An insight into the unique value that specialist domestic abuse services provide to survivors and society

By Phoebe Nicholson-Pallett, Research and Evaluation Officer

As part of our Annual Audit 2024, Women’s Aid heard from 104 domestic abuse organisations [1], with the aim of better understanding the unique value that specialist services offer to survivors of abuse, including children, as well as to local communities and society. This includes specialist ‘By & For’ services that are run by and for particular groups of marginalised women. We found that specialist domestic abuse services work to continually improve understandings of and responses to domestic abuse across society, keeping communities safe and saving money. They advocate for survivors to receive the holistic and longer-term support they need to recover and live free from control and abuse. Specialist services understand their local communities and seek to improve the safety of their communities through prevention, awareness, and education. All the while these services must continually adapt to meet new challenges and complex societal and often political issues.  

Our research showed that specialist services are doing this in five main ways:


  1. By recognising the diversity of survivors and their experiences

“We have been able to provide services by-and-for the Latin American and BME community in their preferred language which has proven to make a big impact in the service users, 98% of our users in 22/23 state that it made a difference to receive the service in a Latin American and BME women’s organisation.” – Annual Survey, 2023 

“We’re there from beginning to whenever it needs to end, or not end – it’s open. It’s what women and girls told us that they needed – they come in and they tell their story once and we’re with them until they decide, “right. That’s it. I’m off now”. […] We don’t see repeat victimisation like we used to in some of the more rigid services where you come in at one end and you get that bit of support and then off you go.” Interview, 2023. 

  1. By engaging survivors in the community

“Our service has helped so many women and families feel safe, cared for, listened to and supported […] I think not only have we empowered our survivors to move on and up we also helped the wider community by way of some survivors volunteering and some taking up meaningful employment opportunities.” – Annual Survey, 2023.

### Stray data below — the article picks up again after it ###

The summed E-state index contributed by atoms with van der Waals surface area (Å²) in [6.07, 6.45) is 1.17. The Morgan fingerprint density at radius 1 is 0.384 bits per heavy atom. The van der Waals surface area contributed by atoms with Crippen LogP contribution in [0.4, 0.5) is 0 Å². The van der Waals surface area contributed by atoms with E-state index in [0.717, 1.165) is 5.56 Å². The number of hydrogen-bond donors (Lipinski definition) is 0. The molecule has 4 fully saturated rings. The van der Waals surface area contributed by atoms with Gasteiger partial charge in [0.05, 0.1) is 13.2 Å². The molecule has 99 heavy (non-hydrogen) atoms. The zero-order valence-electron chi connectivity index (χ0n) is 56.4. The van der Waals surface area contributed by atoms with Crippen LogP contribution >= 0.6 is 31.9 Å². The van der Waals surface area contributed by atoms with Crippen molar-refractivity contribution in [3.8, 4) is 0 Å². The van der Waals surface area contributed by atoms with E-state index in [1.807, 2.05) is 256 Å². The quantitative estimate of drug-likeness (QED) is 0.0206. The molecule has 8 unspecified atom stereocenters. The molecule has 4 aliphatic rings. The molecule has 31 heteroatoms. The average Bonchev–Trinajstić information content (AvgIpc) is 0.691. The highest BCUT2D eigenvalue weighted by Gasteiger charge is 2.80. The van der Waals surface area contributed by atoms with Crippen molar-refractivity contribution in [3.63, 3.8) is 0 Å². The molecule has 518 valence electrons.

1. By identifying gaps and filling them

“We’ve just got for this year a Safer Ageing Domestic Abuse Advisor because one of the things that was identified in [our] assessment was that older people were suffering from domestic abuse but not reaching out.” – Interview, 2023. 

  1. Ensuring survivors receive the support they are entitled to from statutory services

“We identified an increase in referrals where mental wellbeing was the primary support need and those referrals were experiencing long waiting times for mental health support so were looking for something else to bridge the gap.” – Annual Survey, 2023. 

“Not having a criminal justice system that works for women subject to Domestic Abuse. This increases risk for women and adds pressure to Domestic Abuse services.” – Annual Survey, 2023. 

  1. By sharing knowledge and expertise

“We offer training to professionals, and group work to survivors and their children. We are visible as a reputable and passionate charity in our local community and participate in community events. We offer a counselling service to those recovering, and work in partnership with local agencies to offer excellent service provision that best meets the needs of the community.” – Annual Survey, 2023. 

“We have been influencing the narratives around DA that blame victims and fail to hold perpetrators responsible for abuse. We are now seeing the impact of this […] with many lead agencies talking about the importance of language used and embedding responses that challenge victim blaming.” – Annual Survey, 2023. 

We know that specialist domestic abuse services are doing far more than responding to the immediate or short-term needs of survivors and their children. They are saving lives, restoring hope, working to ensure that survivors receive the representation and responses from statutory services and support they are entitled to.  

It is crucial, therefore that we continue to see, recognise, and amplify the value of these vital services, and enable them to adopt strategies to ensure their long-term survival and sustainability. 

Read the full report here: The Domestic Abuse Report 2024: The Annual Audit 

[1] Running 188 service entries on Routes to Support. Of these 104 organisations, 80 ran refuge services (21 indicated that they did not, and three did not respond to the question) and 76 provided community-based services (15 indicated that they did not, and 13 did not respond to this question).


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